What you see is what you classify: black box attributions

Steven Stalder, Nathanaël Perraudin, Radhakrishna Achanta, Fernando Perez-Cruz & Michele Volpi
September 23, 2022
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In this work, Swiss Data Science Center researchers Steven Stalder, Nathanaël Perraudin, Radhakrishna Achanta, Fernando Perez-Cruz, and Michele Volpi tackle a fundamental problem in modern Artificial Intelligence (AI) and Machine Learning (ML): the lack of transparency of black-box models. Specifically, they focus on how to unbox deep learning models for image classification problems.

Attribution in image recognition systems

One can train AI models to predict which object class – a dog, a cat, a bike, a person, etc. – is present in a given image. Although these models are highly accurate at this task, they do not provide any additional information on which portions of the image they relied on to arrive at their prediction. While humans can easily explain which part of an image contains a class of interest, it is challenging to understand the behavior of deep learning models due to their black-box nature. In computer vision, identifying the regions of an image that are responsible for a given prediction is called attribution.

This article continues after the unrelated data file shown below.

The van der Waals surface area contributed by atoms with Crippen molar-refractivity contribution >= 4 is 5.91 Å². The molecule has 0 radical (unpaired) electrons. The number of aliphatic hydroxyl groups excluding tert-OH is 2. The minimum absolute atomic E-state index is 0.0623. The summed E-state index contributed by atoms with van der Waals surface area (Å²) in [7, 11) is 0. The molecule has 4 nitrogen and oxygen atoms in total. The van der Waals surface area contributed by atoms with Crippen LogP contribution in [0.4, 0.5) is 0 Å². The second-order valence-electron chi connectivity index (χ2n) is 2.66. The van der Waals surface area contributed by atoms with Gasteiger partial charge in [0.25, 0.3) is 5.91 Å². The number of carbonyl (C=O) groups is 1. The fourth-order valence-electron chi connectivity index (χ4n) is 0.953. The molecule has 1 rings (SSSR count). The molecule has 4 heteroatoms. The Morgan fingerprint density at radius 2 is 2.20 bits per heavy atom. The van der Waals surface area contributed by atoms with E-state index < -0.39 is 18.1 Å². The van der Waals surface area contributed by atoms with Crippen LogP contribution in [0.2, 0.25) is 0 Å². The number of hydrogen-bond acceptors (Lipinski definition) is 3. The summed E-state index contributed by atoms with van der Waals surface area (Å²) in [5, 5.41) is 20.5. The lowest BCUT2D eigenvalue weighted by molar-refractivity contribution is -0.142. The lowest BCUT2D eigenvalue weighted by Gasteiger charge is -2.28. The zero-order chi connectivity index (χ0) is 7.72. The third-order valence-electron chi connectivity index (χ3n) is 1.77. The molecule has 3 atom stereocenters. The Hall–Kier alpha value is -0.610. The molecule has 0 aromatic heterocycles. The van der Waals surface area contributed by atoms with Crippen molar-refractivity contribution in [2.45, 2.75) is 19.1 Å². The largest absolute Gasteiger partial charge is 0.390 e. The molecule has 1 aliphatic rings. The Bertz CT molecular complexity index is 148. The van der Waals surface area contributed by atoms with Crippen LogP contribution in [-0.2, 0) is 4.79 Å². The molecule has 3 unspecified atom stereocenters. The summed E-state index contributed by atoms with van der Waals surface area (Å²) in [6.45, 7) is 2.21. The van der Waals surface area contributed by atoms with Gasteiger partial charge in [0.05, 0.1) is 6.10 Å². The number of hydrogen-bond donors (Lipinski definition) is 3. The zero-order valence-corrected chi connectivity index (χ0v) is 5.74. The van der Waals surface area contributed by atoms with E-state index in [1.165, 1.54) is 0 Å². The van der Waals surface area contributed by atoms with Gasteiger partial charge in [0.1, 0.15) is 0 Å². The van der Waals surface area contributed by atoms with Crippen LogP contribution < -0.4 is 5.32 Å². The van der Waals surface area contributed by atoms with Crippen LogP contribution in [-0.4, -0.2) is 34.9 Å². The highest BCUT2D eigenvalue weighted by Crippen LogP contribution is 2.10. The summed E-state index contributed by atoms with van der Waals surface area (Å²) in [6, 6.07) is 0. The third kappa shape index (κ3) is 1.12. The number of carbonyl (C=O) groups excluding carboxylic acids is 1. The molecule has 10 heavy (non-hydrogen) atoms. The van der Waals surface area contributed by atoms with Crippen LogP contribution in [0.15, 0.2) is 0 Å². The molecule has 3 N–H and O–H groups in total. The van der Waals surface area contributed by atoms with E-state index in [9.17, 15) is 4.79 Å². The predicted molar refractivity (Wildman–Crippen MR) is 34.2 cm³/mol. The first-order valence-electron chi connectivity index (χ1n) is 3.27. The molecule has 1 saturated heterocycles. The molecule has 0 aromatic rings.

Figure 1: Attributions for five selected VOC  classes provided by Grad-CAM (GCam) , Extremal Perturbations (EP) , and our Explainer. Areas with high attribution score for the class given in the column are highlighted in red.

Our contribution

We present an attribution method making use of a model, which we  call the Explainer. The Explainer is a deep learning model trained to explain the output of a target model, which is an independently pre-trained image classifier. The innovation lies in the ability of the Explainer to directly provide explanations for all classes, without needing to access the trained classifier’s internals, nor having to retrain any parameters for new images. This makes our proposed method a flexible tool to be used with a wide range of classifiers and datasets.